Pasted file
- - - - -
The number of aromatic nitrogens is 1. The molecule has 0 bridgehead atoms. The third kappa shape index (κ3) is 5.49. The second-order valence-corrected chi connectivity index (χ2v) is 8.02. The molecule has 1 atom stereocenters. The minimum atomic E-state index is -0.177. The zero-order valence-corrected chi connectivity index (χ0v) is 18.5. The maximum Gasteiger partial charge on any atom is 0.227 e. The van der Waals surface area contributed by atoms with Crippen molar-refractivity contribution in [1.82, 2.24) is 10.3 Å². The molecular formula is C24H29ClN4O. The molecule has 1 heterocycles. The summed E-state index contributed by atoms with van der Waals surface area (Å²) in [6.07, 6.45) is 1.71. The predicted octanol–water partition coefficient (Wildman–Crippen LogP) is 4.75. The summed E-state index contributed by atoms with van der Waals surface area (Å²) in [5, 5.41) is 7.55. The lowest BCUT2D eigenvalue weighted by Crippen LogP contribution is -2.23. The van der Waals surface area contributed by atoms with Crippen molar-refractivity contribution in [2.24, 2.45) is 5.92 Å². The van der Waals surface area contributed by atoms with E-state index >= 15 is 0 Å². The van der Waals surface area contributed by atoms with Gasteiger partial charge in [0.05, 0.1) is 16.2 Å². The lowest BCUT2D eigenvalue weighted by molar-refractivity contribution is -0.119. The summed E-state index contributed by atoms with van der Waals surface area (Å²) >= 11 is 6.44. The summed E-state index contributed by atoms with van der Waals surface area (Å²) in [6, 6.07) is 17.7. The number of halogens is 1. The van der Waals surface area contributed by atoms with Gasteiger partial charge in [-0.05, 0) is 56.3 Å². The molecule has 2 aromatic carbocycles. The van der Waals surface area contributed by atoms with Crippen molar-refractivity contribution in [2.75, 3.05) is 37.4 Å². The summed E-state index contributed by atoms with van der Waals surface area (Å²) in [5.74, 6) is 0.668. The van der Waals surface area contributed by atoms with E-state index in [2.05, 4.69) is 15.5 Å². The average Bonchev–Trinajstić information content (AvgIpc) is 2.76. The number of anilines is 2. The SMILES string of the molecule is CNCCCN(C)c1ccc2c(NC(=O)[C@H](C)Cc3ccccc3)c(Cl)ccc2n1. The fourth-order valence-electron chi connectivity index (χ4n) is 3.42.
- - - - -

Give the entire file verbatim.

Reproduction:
The number of aromatic nitrogens is 1. The molecule has 0 bridgehead atoms. The third kappa shape index (κ3) is 5.49. The second-order valence-corrected chi connectivity index (χ2v) is 8.02. The molecule has 1 atom stereocenters. The minimum atomic E-state index is -0.177. The zero-order valence-corrected chi connectivity index (χ0v) is 18.5. The maximum Gasteiger partial charge on any atom is 0.227 e. The van der Waals surface area contributed by atoms with Crippen molar-refractivity contribution in [1.82, 2.24) is 10.3 Å². The molecular formula is C24H29ClN4O. The molecule has 1 heterocycles. The summed E-state index contributed by atoms with van der Waals surface area (Å²) in [6.07, 6.45) is 1.71. The predicted octanol–water partition coefficient (Wildman–Crippen LogP) is 4.75. The summed E-state index contributed by atoms with van der Waals surface area (Å²) in [5, 5.41) is 7.55. The lowest BCUT2D eigenvalue weighted by Crippen LogP contribution is -2.23. The van der Waals surface area contributed by atoms with Crippen molar-refractivity contribution in [2.24, 2.45) is 5.92 Å². The van der Waals surface area contributed by atoms with E-state index >= 15 is 0 Å². The van der Waals surface area contributed by atoms with Gasteiger partial charge in [0.05, 0.1) is 16.2 Å². The lowest BCUT2D eigenvalue weighted by molar-refractivity contribution is -0.119. The summed E-state index contributed by atoms with van der Waals surface area (Å²) >= 11 is 6.44. The summed E-state index contributed by atoms with van der Waals surface area (Å²) in [6, 6.07) is 17.7. The number of halogens is 1. The van der Waals surface area contributed by atoms with Gasteiger partial charge in [-0.05, 0) is 56.3 Å². The molecule has 2 aromatic carbocycles. The van der Waals surface area contributed by atoms with Crippen molar-refractivity contribution in [2.75, 3.05) is 37.4 Å². The summed E-state index contributed by atoms with van der Waals surface area (Å²) in [5.74, 6) is 0.668. The van der Waals surface area contributed by atoms with E-state index in [2.05, 4.69) is 15.5 Å². The average Bonchev–Trinajstić information content (AvgIpc) is 2.76. The number of anilines is 2. The SMILES string of the molecule is CNCCCN(C)c1ccc2c(NC(=O)[C@H](C)Cc3ccccc3)c(Cl)ccc2n1. The fourth-order valence-electron chi connectivity index (χ4n) is 3.42.